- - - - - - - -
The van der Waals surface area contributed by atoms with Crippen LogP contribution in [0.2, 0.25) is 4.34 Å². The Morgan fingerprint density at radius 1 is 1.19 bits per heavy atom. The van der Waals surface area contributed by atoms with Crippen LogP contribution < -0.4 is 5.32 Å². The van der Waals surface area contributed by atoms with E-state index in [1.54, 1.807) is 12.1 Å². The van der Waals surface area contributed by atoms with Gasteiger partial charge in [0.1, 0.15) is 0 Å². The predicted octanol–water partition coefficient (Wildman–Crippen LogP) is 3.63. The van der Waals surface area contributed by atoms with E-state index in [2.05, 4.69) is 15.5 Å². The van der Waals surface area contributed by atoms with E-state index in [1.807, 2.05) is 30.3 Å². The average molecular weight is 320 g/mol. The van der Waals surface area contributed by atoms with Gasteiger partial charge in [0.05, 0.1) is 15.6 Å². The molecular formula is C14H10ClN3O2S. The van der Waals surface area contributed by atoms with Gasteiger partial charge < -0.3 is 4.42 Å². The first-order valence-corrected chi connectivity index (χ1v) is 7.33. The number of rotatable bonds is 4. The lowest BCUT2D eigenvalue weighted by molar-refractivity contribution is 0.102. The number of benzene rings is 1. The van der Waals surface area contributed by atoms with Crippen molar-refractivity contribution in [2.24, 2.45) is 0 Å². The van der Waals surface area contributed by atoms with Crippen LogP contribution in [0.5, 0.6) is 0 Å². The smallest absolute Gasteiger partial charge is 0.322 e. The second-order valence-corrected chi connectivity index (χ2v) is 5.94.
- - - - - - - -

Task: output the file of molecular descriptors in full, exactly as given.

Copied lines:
The van der Waals surface area contributed by atoms with Crippen LogP contribution in [0.2, 0.25) is 4.34 Å². The Morgan fingerprint density at radius 1 is 1.19 bits per heavy atom. The van der Waals surface area contributed by atoms with Crippen LogP contribution < -0.4 is 5.32 Å². The van der Waals surface area contributed by atoms with E-state index in [1.54, 1.807) is 12.1 Å². The van der Waals surface area contributed by atoms with Gasteiger partial charge in [0.1, 0.15) is 0 Å². The predicted octanol–water partition coefficient (Wildman–Crippen LogP) is 3.63. The van der Waals surface area contributed by atoms with E-state index in [2.05, 4.69) is 15.5 Å². The van der Waals surface area contributed by atoms with E-state index in [1.807, 2.05) is 30.3 Å². The average molecular weight is 320 g/mol. The van der Waals surface area contributed by atoms with Gasteiger partial charge in [0.05, 0.1) is 15.6 Å². The molecular formula is C14H10ClN3O2S. The van der Waals surface area contributed by atoms with Gasteiger partial charge < -0.3 is 4.42 Å². The first-order valence-corrected chi connectivity index (χ1v) is 7.33. The number of rotatable bonds is 4. The lowest BCUT2D eigenvalue weighted by molar-refractivity contribution is 0.102. The number of benzene rings is 1. The van der Waals surface area contributed by atoms with Crippen molar-refractivity contribution in [2.24, 2.45) is 0 Å². The van der Waals surface area contributed by atoms with Crippen LogP contribution in [0.5, 0.6) is 0 Å². The smallest absolute Gasteiger partial charge is 0.322 e. The second-order valence-corrected chi connectivity index (χ2v) is 5.94.